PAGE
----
UGPH-GU 15: Introduction to Bioethics (4 credits)
This course provides a survey of contemporary issues in bioethics. Students will be introduced to a variety of ethical issues and questions arising in health care and the biological sciences, as well as with emerging technologies. Topics include the moral status of animals, personhood at the margins of life, abortion and infanticide, euthanasia and suicide, the nature of health and well-being, disability and mental illness, autonomy and addiction, paternalism and manipulation, genetic engineering and human enhancement, geoengineering and de-extinction, and the allocation of scarce medical resources.
UGPH-GU 25: Public Health Ethics (4 credits)
This course provides a survey of contemporary issues in Public Health Ethics. Students will be introduced to a variety of ethical issues and cases concerning public health, both globally and domestically. Much of the course will focus on how the pursuit and promotion of public health can come into conflict with individual autonomy, privacy, and social justice, and on how to think about the relation of health to human welfare more broadly. Topics include the nature of health
and well-being, the right to health care, obesity prevention, tobacco control, infectious disease control (such as Ebola and Zika), childhood vaccination efforts, breastfeeding promotion, public health messaging, health inequalities and marginalized populations, global public health and resource allocation, and global health justice.
Animal Studies (CAS):
ANST-UA 400: Ethics and Animals (4 credits)
This course examines the morality of our treatment of nonhuman animals. We start by asking about the nature of moral rights and duties. What are rights, and where do they come from? How do we resolve conflicts among rights? Do animals have rights? Next, what are obligations, and where do they come from? What makes right actions right? Do we have special obligations to members of our own family, nation, or species? Is there a moral difference between killing and letting die? Do we have group obligations as well as individual obligations? We then ask how these issues apply to our treatment of nonhuman animals. Are we justified in treating animals as property under the law? Are we justified in using animals for food, clothing, entertainment, research, or companionship? Finally, what are the ethics of animal advocacy?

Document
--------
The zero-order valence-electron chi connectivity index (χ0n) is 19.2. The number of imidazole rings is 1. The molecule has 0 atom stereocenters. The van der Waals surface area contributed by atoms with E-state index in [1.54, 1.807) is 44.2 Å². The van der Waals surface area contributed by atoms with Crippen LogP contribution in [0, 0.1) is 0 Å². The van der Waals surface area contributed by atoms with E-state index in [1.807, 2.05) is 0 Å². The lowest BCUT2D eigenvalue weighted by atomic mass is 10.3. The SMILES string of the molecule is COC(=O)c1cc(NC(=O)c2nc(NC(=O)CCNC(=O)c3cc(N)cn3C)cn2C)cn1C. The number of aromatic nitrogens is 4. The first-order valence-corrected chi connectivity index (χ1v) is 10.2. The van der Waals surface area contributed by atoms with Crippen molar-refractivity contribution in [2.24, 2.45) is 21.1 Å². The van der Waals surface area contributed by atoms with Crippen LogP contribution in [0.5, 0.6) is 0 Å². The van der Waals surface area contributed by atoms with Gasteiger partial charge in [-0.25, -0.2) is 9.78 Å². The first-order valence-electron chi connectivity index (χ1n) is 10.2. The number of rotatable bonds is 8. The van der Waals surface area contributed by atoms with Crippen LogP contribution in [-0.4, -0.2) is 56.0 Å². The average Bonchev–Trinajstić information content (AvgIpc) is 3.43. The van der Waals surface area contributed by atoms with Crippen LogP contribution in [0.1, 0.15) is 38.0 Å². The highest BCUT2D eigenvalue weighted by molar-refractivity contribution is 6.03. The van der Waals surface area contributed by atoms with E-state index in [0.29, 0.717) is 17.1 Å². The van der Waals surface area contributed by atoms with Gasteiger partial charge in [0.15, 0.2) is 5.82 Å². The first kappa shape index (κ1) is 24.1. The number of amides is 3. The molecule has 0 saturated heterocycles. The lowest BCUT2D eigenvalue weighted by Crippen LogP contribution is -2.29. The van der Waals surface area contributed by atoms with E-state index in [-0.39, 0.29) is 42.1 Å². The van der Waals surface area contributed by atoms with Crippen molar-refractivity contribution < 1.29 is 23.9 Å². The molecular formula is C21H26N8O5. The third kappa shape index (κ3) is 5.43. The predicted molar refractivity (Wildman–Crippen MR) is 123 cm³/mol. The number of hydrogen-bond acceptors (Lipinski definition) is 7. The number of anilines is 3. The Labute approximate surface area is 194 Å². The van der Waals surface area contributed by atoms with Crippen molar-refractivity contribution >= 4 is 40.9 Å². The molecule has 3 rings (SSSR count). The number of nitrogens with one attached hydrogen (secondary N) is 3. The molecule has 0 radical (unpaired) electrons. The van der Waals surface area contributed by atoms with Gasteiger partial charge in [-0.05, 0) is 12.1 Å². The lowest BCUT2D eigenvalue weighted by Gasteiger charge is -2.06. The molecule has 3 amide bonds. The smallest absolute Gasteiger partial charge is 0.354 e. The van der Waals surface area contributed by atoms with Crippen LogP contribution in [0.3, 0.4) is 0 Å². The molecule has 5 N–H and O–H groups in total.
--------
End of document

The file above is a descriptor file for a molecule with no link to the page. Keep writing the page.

Environmental Studies (CAS):
ENVST-UA 440: Food, Animals, and the Environment (4 credits)
Same as ANST-UA 440. Students study human interaction with both food and animals, as well as the environmental impacts and ethical issues that arise from such interaction. Focus is on the moral standing of animals, animals as food, and the environmental impacts of agriculture, transportation, and consumption. The course also surveys major thinkers in the field, including Michael Pollan, Peter Singer, Jim Mason, Wendell Berry, David Foster Wallace, Jonathan Safran Foer, and Martha Nussbaum. Students engage in collaborative research projects, and including field trips to local agricultural sites.
Global Public Health (GPH):
UGPH-GU TBD: Ethics and Research* (4 credits)
The course examines the scandals that launched the field of research ethics and consider the ethical principles that arose in reaction. A central issue concerns the nature and limits of informed consent. Topics include: what makes consent valid? What kind of understanding is required for consent to count as ‘informed’? How should we distinguish research and clinical care? What clinical responsibilities to researchers have in designing and conducting studies? What does it take to justify research when consent is impossible, as in the case of children or incapacitated patients? When, if ever, is it acceptable to use deception in research? What else is required, beyond informed consent, to justify research? In particular, what sorts of social goals should research promote, and what social harms must it avoid.
UGPH-GU TBD: Ethics and Reproduction* (4 credits)